Our beloved Smudgie died on Tuesday, March 25th. I haven't really felt like blogging about his death before now. I'd still rather not think about it, but I also don't want to gloss over his death.
We euthenized Smudge. He'd been ill, first with a funky fungus in the sinus cavity behind his right eye. At the time, it was thought that whatever was the problem with his eye, it was cancerous. So we were quite pleased to learn, after the biopsy, that it wasn't cancer there, but an unlikely fungus. Now, this particular fungus was no party. It was serious and could be fatal, but Smudgie responded well to months of treatment and the fungus disappeared.
He should have begun regaining weight he lost due to the fungal infection. He didn't, so back to the specialist he went. This time it was cancer: low-grade lymphoma. How sad that he did so well wrt the fungus, only to then get cancer. It is possible that the cancer was there before the fungus. It's kinduva chicken and egg scenario. The cancer could have lowered his resistance to infections or the infection could have paved the way for the cancer. It's quite likely that Smudge has a genetic disposition to lymphoma, since his littermate, Archie, died of it high-grade lymphoma almost 4 years ago. Their littermate, Dolly, exhibits sign of inflammatory bowel disease (IBD), which is often a precursor to lymphoma. She's still with us.
We adopted Archie, Dolly and Smudgie in September, 1995, shortly after we bought our home and could finally have pets. We actually went to the shelter with the idea of adopting one cat. We decided on Dolly, a scaredy little grey tabby of a cat. She had been adopted and returned already. A family with young children adopted her, but it was all too much for Dolly. She got herself up into one of those ceilings with the squares that you can lift up. Then she went down the wall. The family had to open up the wall to get her out. When we heard that, we decided that we should adopt one of her littermates. Maybe that would make adoption easier on her. So we asked to adopt Archie. The shelter was in the process of moving at the time, having lost their lease. One of the volunteers planned to adopt Smudge if he wasn't adopted before the move. When we were home and thought about the three cats some more, we decided we didn't want to separate them, so we asked to adopt Smudgie, too. Here we all are, on the day we went to pick up the cats.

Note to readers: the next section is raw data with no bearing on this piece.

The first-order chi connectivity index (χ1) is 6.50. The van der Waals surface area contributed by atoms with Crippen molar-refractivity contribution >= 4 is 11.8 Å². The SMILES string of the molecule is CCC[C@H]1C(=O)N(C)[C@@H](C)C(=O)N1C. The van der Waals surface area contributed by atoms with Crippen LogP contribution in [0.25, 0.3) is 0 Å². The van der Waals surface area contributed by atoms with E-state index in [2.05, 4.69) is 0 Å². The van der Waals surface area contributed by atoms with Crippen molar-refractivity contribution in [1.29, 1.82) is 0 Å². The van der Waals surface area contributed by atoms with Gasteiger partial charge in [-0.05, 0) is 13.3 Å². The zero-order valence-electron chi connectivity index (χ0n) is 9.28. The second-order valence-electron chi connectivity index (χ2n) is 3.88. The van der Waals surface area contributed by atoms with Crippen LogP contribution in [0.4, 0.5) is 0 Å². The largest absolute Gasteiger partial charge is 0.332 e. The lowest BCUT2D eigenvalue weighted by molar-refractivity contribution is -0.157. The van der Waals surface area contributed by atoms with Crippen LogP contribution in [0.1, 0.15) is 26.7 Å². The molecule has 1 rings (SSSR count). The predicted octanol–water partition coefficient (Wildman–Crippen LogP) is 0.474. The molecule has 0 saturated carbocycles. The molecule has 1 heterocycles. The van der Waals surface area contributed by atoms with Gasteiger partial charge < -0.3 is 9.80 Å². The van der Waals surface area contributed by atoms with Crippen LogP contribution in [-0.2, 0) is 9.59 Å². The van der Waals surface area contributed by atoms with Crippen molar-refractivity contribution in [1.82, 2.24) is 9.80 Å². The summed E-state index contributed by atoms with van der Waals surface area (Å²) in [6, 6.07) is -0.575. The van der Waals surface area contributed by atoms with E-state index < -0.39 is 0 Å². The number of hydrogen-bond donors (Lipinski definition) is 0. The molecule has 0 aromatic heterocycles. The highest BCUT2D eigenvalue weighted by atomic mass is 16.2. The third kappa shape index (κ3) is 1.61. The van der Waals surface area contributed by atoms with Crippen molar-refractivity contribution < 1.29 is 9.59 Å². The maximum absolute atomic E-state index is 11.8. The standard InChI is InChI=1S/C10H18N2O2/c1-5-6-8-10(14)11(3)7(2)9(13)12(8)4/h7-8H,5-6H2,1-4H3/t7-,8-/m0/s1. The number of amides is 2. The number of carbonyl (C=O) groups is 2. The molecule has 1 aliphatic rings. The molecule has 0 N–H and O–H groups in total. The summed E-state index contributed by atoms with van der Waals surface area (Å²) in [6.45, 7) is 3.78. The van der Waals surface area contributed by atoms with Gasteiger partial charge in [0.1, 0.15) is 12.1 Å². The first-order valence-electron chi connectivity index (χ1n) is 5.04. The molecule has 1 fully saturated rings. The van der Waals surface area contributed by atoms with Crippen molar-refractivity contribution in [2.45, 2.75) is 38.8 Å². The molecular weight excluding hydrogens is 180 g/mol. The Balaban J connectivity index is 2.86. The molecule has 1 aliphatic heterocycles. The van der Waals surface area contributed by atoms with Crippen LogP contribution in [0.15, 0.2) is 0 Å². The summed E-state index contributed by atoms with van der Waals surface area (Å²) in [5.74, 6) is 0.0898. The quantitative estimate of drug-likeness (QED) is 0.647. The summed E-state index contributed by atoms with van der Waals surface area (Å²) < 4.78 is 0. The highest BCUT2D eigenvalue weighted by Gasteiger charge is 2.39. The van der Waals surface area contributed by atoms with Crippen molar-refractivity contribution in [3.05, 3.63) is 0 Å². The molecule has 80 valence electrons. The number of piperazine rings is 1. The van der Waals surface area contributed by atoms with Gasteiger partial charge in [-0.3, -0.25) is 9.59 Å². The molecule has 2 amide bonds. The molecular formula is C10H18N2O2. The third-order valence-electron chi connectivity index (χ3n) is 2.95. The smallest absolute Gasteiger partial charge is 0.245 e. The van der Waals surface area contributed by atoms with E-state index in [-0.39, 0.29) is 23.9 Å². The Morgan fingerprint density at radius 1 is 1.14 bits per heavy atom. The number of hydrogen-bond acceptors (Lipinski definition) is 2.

They were approximately 1.5 yo at the time. Their estimated DOB was March, 1994 so we assigned them a birthday of March 15th, the ides of March. Smudgie had just turned 14 yo when he died.
Smudgie dealt with his fungus treatments and cancer management fairly well. He took fluconazole, an antinfungal, for the fungus. That was just a pill and he was relatively easy to pill. He didn't like it, but once you got him, it was easy to pill him. There was no treatment for his cancer, i.e., there was no cure, but we tried to manage it to give him as long and as good a time as he could have. Again, pills and the occasional vitamin B injection, all done at home. The cancer and fungus both required weekly blood tests. Dr. Slade did those on her visits. Occasionally, he had to see the specialist. Smudgie was quite the homebody. I do think he would rather have skipped the road trips down to Red Bank, but he even handled those like a trooper.